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- GDP (PPP):
- $1.8 trillion
- 3.4% growth
- 3.5% 5-year compound annual growth
- $55,158 per capita
- Inflation (CPI):
- FDI Inflow:
Saudi Arabia’s economic freedom score is 59.6, making its economy the 98th freest in the 2018 Index. Its overall score has decreased by 4.8 points, reflecting a plummeting score for the fiscal health indicator and declines in property rights and judicial effectiveness. Saudi Arabia is ranked 9th among 14 countries in the Middle East and North Africa region, and its overall score is below the regional and world averages.
Stimulus spending drove Saudi Arabia’s budget deficit to nearly 14 percent of GDP in 2016. The government financed the deficit by selling bonds and drawing down reserves but later began to take steps to put the country on a more sustainable fiscal footing. Deficit-cutting plans include introduction of a value-added tax, subsidy reductions, and partial privatization of the state-owned petroleum company, ARAMCO. Additional reforms are needed to improve regulatory efficiency to attract investment and enhance the economy’s overall competitiveness.
The birthplace of Islam and home to its two holiest shrines in Mecca and Medina, Saudi Arabia is an absolute monarchy ruled by King Salman bin Abdulaziz Al Saud, who succeeded his half-brother in 2015. Threats include the Islamic State, which has recruited many young Saudis, and sectarian tensions between Sunni Muslims and the Shiite minority. In 2015, Crown Prince Mohammad bin Salman (“MBS”) intervened in Yemen to help the government battle Iran-supported Houthi rebels. In late 2017, a crackdown on corruption by MBS plunged Saudi Arabia into a deep political crisis. Oil exports account for more than 85 percent of government revenues. Saudi Arabia is the largest exporter of petroleum and a leader of OPEC.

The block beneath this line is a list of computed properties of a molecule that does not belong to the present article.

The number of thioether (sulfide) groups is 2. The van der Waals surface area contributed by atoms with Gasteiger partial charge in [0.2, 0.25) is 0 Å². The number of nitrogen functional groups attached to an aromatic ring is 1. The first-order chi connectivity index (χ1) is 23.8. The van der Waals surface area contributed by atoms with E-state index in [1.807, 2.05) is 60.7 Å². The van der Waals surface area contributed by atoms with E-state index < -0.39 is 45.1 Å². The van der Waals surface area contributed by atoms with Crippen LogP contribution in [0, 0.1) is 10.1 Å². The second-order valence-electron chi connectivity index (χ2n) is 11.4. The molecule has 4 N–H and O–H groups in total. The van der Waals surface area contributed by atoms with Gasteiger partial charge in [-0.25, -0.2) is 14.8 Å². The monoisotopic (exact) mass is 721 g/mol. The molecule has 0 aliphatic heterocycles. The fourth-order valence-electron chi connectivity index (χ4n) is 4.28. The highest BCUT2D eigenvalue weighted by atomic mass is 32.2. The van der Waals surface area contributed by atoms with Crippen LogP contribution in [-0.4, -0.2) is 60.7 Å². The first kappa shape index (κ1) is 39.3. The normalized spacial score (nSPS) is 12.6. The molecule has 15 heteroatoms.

The legal framework protecting private property is subject to Islamic practices. The slow and nontransparent judiciary is not independent, and there is significant collusion between the executive branch and judges. Corruption remains a major problem, and there is both low transparency in the functioning of government and opacity with respect to state budgets and financial practices.
Saudi nationals or citizens of the Gulf Cooperation Council and corporations pay a 2.5 percent religious tax mandated by Islamic law. The overall tax burden equals 8.7 percent of total domestic income. Over the past three years, government spending has amounted to 40.0 percent of total output (GDP), and budget deficits have averaged 12.0 percent of GDP. Public debt is equivalent to 12.4 percent of GDP.
Business regulations are relatively streamlined, and the time necessary for incorporation has been shortened, but there is little movement toward further improvement. Immigrant labor is heavily regulated. The government has reduced its historically generous subsidies, such as its subsidies for gasoline, health care, schooling, water, electricity, and the banking industry, and plans further cuts.
Trade is significant for Saudi Arabia’s economy; the combined value of exports and imports equals 61 percent of GDP. The average applied tariff rate is 3.4 percent. Nontariff barriers impede trade. Government openness to foreign investment is below average. The financial sector has undergone gradual transformation, and some restrictions on foreign investment in financial services have been eased.